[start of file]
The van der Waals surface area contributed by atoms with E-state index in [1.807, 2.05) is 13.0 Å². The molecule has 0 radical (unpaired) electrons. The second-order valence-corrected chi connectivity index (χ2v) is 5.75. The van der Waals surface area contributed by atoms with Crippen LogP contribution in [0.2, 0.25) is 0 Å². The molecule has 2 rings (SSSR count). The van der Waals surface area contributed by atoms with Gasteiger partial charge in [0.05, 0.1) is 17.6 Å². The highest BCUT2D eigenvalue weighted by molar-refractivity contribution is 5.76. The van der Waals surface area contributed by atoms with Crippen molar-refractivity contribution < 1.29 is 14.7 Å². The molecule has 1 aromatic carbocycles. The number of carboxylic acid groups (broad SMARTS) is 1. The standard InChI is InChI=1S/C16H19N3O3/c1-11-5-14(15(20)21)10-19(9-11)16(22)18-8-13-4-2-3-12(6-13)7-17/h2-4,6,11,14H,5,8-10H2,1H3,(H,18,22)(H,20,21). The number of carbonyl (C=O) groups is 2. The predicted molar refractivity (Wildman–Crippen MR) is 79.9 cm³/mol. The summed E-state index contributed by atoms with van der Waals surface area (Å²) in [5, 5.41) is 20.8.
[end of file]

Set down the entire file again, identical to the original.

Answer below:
The van der Waals surface area contributed by atoms with E-state index in [1.807, 2.05) is 13.0 Å². The molecule has 0 radical (unpaired) electrons. The second-order valence-corrected chi connectivity index (χ2v) is 5.75. The van der Waals surface area contributed by atoms with Crippen LogP contribution in [0.2, 0.25) is 0 Å². The molecule has 2 rings (SSSR count). The van der Waals surface area contributed by atoms with Gasteiger partial charge in [0.05, 0.1) is 17.6 Å². The highest BCUT2D eigenvalue weighted by molar-refractivity contribution is 5.76. The van der Waals surface area contributed by atoms with Crippen molar-refractivity contribution < 1.29 is 14.7 Å². The molecule has 1 aromatic carbocycles. The number of carboxylic acid groups (broad SMARTS) is 1. The standard InChI is InChI=1S/C16H19N3O3/c1-11-5-14(15(20)21)10-19(9-11)16(22)18-8-13-4-2-3-12(6-13)7-17/h2-4,6,11,14H,5,8-10H2,1H3,(H,18,22)(H,20,21). The number of carbonyl (C=O) groups is 2. The predicted molar refractivity (Wildman–Crippen MR) is 79.9 cm³/mol. The summed E-state index contributed by atoms with van der Waals surface area (Å²) in [5, 5.41) is 20.8.